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Sunday, May 23, 2004

A belated Massive Weekend Update 

No doubt you will all understand, but I've been a little bit busy (and a lot social) of late. Ergo, the MWU is delayed till now, as I've only becun to recover some of the inherent fogginess that's been clouding my brain over the weekend. And so it goes:

I must say that it's taking me a little while to get used to the Tanenhaus vision of the NYTBR, but you know what....I kind of like it. If a complete overhaul is what it takes for Marilyn Stasio to actually write reviews that have some degree of clarity, then the new editor is obviously doing something right. I still wish there were five reviews like there once was, but ah, we can't have everything. Anyway, Stasio spends the bulk of her time on Robert B. Parker's new historical baseball novel DOUBLE PLAY, then makes quick work of the latest by Lee Child, (insert author here), and Barbara Seranella (likes it, but wishes Munch would get back some of the edge she had a few books ago; although I thought UNWILLING ACCOMPLICE was quite excellent, I do see Stasio's point here)

Otherwise at the PoR (that's Paper of Record for the jargon-challenged), Emily Nussbaum looks at literary sex writing in some new releases (no doubt Natalee Caple's MACKEREL SKY would have been an excellent candidate, but it's a Canadian-only book), Walter Kirn puzzles over Hari Kunzru's TRANSMISSION, and good lord, that Skurnick woman's a total star. If I were by nature a competitive person, I'd be ridiculously jealous. But frankly, that involves too much effort and negativity and so I'd rather just keep wondering why she's not a weekly fixture at the Book Review. Then I'd totally believe in the Tanenhaus vision...

At Book World, Chris Lehmann waxes enthusiastic about THE HAMILTON CASE, David Liss is genuinely puzzled at the overseas success of Luther Blissett's Q, which he dubs an inordinately long inside joke, and Michael Dirda pokes some (perhaps) well-deserved holes in Lynne Truss's EATS, SHOOTS AND LEAVES (which I keep wanting to change to HE, SHOOTS HE SCORES)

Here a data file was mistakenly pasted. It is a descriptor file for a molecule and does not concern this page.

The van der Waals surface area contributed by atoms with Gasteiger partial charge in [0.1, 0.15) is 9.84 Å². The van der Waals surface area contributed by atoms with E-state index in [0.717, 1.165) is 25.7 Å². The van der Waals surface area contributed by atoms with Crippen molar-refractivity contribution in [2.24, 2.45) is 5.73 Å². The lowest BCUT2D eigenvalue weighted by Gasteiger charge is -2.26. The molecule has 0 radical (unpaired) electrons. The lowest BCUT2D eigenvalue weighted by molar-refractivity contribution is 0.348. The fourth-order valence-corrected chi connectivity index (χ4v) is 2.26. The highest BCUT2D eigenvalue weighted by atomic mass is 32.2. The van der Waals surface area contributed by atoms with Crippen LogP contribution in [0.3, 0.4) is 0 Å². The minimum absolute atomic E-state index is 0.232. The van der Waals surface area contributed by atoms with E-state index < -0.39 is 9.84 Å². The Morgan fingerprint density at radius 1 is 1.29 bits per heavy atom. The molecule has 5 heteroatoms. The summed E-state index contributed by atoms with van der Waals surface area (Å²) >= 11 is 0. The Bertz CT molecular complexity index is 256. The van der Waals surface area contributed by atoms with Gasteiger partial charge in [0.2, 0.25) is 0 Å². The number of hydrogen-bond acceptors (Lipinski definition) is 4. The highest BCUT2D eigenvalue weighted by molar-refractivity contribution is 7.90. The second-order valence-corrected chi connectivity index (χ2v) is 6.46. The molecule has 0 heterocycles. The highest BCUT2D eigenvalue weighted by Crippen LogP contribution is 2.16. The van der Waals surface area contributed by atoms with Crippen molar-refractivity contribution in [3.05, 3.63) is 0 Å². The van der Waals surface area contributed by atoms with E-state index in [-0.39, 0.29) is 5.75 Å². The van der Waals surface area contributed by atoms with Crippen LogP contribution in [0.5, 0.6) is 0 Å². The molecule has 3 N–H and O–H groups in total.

The Globe and Mail's big interview is with Larry Frolick, who's done a whole lot of travel writing--talk about an apt last name! Also, Julian Fellowes' upper-class novel SNOBS actually gets a good review, a "novel in stories" about Montreal ca. the 1995 referendum gets a mixed reaction, and if you ever wanted to know the inside scoop on how money laundering really works, well, Chris Mathers' book is the one for you.

Over at the Guardian Review, it's all Hay-on-Wye, all the time. The literary festival kicks off a column by Catherine Lockerbie on such festivals as a whole, but she seems to neglect the bottom line: it's all about the alcohol. Otherwise, there's a gigantic profile of John Updike (who'll be at the Hay festival), David Mitchell's fond tribute to the writing of Italo Calvino, and Barbara Trapido confesses that her first novel was a big distraction--from finishing her PhD thesis. Oh yeah, I bet there are a lot of folks who get that, at least the latter part....

Then there's the sister Sunday paper, where Robert McCrum talks about blogs (!) although in the context of using the Internet to write and publicize fiction or something like that. Come on, Robert, why don't you spend an entire column writing about blogs like, well, mine. Or some of the other fine folks I usually mention. Anyway, the rest of the Observer: there's a new book about the battle of Troy (just in time for the crappy movie's release!) Marian Keyes is interviewed about her latest book, a satire on publishing, book tours, and other things that, alas, didn't need 650 pages to tell the story, and Stephen Bayley argues that the amazingly (and artificially, several times over) endowed Katie Price--better known to those Brit folks as Jordan--is a relevant figure in the UK's contemporary culture. Dude, it's a trashy biography, OK? I bet if you went and said this to Jordan, she wouldn't even have a clue what you meant....